Sean and Brawnie Go for the Best on New Year’s Eve

StageA little before midnight and the beginning of the new year, Sean and Brawnie were sprawled together on the couch under their faded Packers blanket. Despite the bitter cold outside, Brawnie had shucked his shoes and socks under the coffee table.

The boys were watching Schitt’s Creek on TV, where Patrick had just finished singing “Simply the Best” to his partner, David.

“You know, I saw Tina Turner sing that song when I was twelve,” Sean interjected. “That was her 24/7 Tour at the Kohl Center.”

Brawnie scooped up a handful of peanuts, listening intently, though he’d heard his husband tell the story many times.

“She’d just turned sixty,” Sean recalled. “She strut her stuff around the stage for the better part of two hours in heels and skin-tight leather.”

Brawnie took a drink of Prosecco, nodding. 

“I guess I was swaying in my seat a little too much,” Sean remembered. “The woman sitting behind me chuckled and said go on boy, just get up and dance.”

Brawnie laughed. “For you, Tina’s the Patron Saint of Survivors.”

“She made a great life despite abuse and bigotry,” Sean replied.

“Her best life, could you say?” Brawnie asked with a smirk.

On TV, Patrick and David exchanged a look of affection. Sean and Brawnie missed it, giving each other their first kiss of the new year.

Copyright 2020 by Brian Dean Powers
Photo from the 24/7 Concert Tour Video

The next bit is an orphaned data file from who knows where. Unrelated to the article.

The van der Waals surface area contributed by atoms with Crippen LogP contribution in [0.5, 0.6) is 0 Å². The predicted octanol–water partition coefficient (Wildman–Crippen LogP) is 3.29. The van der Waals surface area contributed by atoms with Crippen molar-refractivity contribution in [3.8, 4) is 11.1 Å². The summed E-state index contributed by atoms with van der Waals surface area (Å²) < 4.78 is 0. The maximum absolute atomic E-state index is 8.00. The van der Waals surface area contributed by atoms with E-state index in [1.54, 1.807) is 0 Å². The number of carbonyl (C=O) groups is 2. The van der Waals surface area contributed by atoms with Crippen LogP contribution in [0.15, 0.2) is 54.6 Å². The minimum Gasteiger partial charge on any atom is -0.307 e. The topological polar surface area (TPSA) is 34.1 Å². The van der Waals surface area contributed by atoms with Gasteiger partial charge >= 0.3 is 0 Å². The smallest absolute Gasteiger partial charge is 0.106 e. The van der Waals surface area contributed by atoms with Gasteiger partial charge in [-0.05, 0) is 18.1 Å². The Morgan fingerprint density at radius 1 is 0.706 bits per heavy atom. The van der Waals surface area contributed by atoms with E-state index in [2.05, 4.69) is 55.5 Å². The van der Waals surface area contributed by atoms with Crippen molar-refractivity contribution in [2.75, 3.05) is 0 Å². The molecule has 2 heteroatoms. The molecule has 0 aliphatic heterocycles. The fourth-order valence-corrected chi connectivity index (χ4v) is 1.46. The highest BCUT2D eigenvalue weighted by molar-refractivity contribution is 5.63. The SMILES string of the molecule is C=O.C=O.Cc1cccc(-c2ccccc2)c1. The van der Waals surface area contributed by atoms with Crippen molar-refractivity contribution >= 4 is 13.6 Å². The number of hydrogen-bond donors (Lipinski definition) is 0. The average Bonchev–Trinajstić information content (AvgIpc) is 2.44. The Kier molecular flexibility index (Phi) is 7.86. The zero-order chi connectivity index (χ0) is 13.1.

First Dance with a Man

Dancing
The decor in Sam's Tavern doesn't scream gay : coin-operated
pool tables on one side, carpet-covered benches around

a little dance floor on the other. Tyler and his date
play several games of pinball on the machine that's free

if you know where to thump its side. Despite his distaste	
for drinking, Ty tosses down two gin and tonics in a half-hour.

He isn't planning to rob the corner grocery or blow up a bridge.
He just wants to dance with a man. When Tyler was a boy, he'd seen

women polka in pairs Sunday afternoons on Dairyland Jubilee. 
Men in his experience never waltzed or two-stepped together.

Now he watches the dancers at Sam's and waits for the alcohol
to find his defiance. When Tina Turner's sultry song begins to billow

from the jukebox, Ty sets aside his glass and follows his date
under the glitter ball. His movements at first are more squirm than sway

but with every twitch a Berlin Wall is coming down. Whatever you
want to do, the singer insists, is alright with me, and by last call

Tyler's relaxed and happy under the floating flecks of light.
It's not just his body that's dancing.

Copyright 2011 by Brian Dean Powers
Published in the March/April 2011 issue of Our Lives magazine,
and in 2013 by the Wisconsin Fellowship of Poets
Photo by Thiago Barletta at unsplash.com